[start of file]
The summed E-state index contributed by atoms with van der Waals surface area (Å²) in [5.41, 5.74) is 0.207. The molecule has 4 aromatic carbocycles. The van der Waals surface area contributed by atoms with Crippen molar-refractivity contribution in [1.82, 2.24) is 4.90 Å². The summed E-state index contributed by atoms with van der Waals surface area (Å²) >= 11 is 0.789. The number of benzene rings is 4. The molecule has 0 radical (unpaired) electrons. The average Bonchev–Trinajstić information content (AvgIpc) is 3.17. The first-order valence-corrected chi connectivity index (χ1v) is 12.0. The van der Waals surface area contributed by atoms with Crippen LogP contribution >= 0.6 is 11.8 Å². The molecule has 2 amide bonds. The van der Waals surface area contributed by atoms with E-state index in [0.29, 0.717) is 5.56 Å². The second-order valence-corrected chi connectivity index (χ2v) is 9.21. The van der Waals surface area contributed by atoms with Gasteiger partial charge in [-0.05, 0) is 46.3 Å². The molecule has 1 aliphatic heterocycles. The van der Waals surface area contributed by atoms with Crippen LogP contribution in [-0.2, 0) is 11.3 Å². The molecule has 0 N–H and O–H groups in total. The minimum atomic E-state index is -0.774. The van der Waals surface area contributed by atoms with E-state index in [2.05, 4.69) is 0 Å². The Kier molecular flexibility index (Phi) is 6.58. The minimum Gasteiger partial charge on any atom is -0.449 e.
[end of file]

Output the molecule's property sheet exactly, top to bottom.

The summed E-state index contributed by atoms with van der Waals surface area (Å²) in [5.41, 5.74) is 0.207. The molecule has 4 aromatic carbocycles. The van der Waals surface area contributed by atoms with Crippen molar-refractivity contribution in [1.82, 2.24) is 4.90 Å². The summed E-state index contributed by atoms with van der Waals surface area (Å²) >= 11 is 0.789. The number of benzene rings is 4. The molecule has 0 radical (unpaired) electrons. The average Bonchev–Trinajstić information content (AvgIpc) is 3.17. The first-order valence-corrected chi connectivity index (χ1v) is 12.0. The van der Waals surface area contributed by atoms with Crippen LogP contribution >= 0.6 is 11.8 Å². The molecule has 2 amide bonds. The van der Waals surface area contributed by atoms with E-state index in [0.29, 0.717) is 5.56 Å². The second-order valence-corrected chi connectivity index (χ2v) is 9.21. The van der Waals surface area contributed by atoms with Gasteiger partial charge in [-0.05, 0) is 46.3 Å². The molecule has 1 aliphatic heterocycles. The van der Waals surface area contributed by atoms with Crippen LogP contribution in [-0.2, 0) is 11.3 Å². The molecule has 0 N–H and O–H groups in total. The minimum atomic E-state index is -0.774. The van der Waals surface area contributed by atoms with E-state index in [2.05, 4.69) is 0 Å². The Kier molecular flexibility index (Phi) is 6.58. The minimum Gasteiger partial charge on any atom is -0.449 e.